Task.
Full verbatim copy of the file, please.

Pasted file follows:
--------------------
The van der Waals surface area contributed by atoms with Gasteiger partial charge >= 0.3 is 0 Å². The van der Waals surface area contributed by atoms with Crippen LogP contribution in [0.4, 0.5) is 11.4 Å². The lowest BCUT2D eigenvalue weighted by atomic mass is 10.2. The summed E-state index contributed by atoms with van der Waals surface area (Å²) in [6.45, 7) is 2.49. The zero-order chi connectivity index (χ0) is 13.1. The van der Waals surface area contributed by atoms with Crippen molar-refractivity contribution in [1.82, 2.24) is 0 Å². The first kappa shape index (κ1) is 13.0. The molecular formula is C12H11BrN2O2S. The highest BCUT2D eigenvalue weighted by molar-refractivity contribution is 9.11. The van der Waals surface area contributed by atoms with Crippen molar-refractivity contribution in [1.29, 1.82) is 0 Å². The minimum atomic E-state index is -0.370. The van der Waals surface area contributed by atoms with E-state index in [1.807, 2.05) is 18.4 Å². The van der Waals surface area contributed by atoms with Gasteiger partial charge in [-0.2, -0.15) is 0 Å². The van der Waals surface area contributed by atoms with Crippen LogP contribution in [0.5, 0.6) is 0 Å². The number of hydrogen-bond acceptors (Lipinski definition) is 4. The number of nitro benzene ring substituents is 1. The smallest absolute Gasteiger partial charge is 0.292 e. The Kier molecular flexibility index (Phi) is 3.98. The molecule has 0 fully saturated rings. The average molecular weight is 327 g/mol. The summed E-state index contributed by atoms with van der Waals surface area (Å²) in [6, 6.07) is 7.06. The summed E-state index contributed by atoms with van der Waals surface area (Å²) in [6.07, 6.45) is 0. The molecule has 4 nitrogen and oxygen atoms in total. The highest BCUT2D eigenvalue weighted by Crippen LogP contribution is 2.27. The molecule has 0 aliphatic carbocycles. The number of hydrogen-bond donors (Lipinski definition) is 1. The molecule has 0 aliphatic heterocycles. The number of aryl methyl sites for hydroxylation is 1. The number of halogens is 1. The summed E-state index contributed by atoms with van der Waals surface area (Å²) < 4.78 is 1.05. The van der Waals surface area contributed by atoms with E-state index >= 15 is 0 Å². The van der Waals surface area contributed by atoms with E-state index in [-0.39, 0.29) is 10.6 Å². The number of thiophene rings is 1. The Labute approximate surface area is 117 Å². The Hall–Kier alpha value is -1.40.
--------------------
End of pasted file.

The van der Waals surface area contributed by atoms with Gasteiger partial charge >= 0.3 is 0 Å². The van der Waals surface area contributed by atoms with Crippen LogP contribution in [0.4, 0.5) is 11.4 Å². The lowest BCUT2D eigenvalue weighted by atomic mass is 10.2. The summed E-state index contributed by atoms with van der Waals surface area (Å²) in [6.45, 7) is 2.49. The zero-order chi connectivity index (χ0) is 13.1. The van der Waals surface area contributed by atoms with Crippen molar-refractivity contribution in [1.82, 2.24) is 0 Å². The first kappa shape index (κ1) is 13.0. The molecular formula is C12H11BrN2O2S. The highest BCUT2D eigenvalue weighted by molar-refractivity contribution is 9.11. The van der Waals surface area contributed by atoms with Crippen molar-refractivity contribution in [1.29, 1.82) is 0 Å². The minimum atomic E-state index is -0.370. The van der Waals surface area contributed by atoms with E-state index in [1.807, 2.05) is 18.4 Å². The van der Waals surface area contributed by atoms with Gasteiger partial charge in [-0.2, -0.15) is 0 Å². The van der Waals surface area contributed by atoms with Crippen LogP contribution in [0.5, 0.6) is 0 Å². The number of hydrogen-bond acceptors (Lipinski definition) is 4. The number of nitro benzene ring substituents is 1. The smallest absolute Gasteiger partial charge is 0.292 e. The Kier molecular flexibility index (Phi) is 3.98. The molecule has 0 fully saturated rings. The average molecular weight is 327 g/mol. The summed E-state index contributed by atoms with van der Waals surface area (Å²) in [6, 6.07) is 7.06. The summed E-state index contributed by atoms with van der Waals surface area (Å²) in [6.07, 6.45) is 0. The molecule has 4 nitrogen and oxygen atoms in total. The highest BCUT2D eigenvalue weighted by Crippen LogP contribution is 2.27. The molecule has 0 aliphatic carbocycles. The number of hydrogen-bond donors (Lipinski definition) is 1. The molecule has 0 aliphatic heterocycles. The number of aryl methyl sites for hydroxylation is 1. The number of halogens is 1. The summed E-state index contributed by atoms with van der Waals surface area (Å²) < 4.78 is 1.05. The van der Waals surface area contributed by atoms with E-state index >= 15 is 0 Å². The van der Waals surface area contributed by atoms with E-state index in [-0.39, 0.29) is 10.6 Å². The number of thiophene rings is 1. The Labute approximate surface area is 117 Å². The Hall–Kier alpha value is -1.40.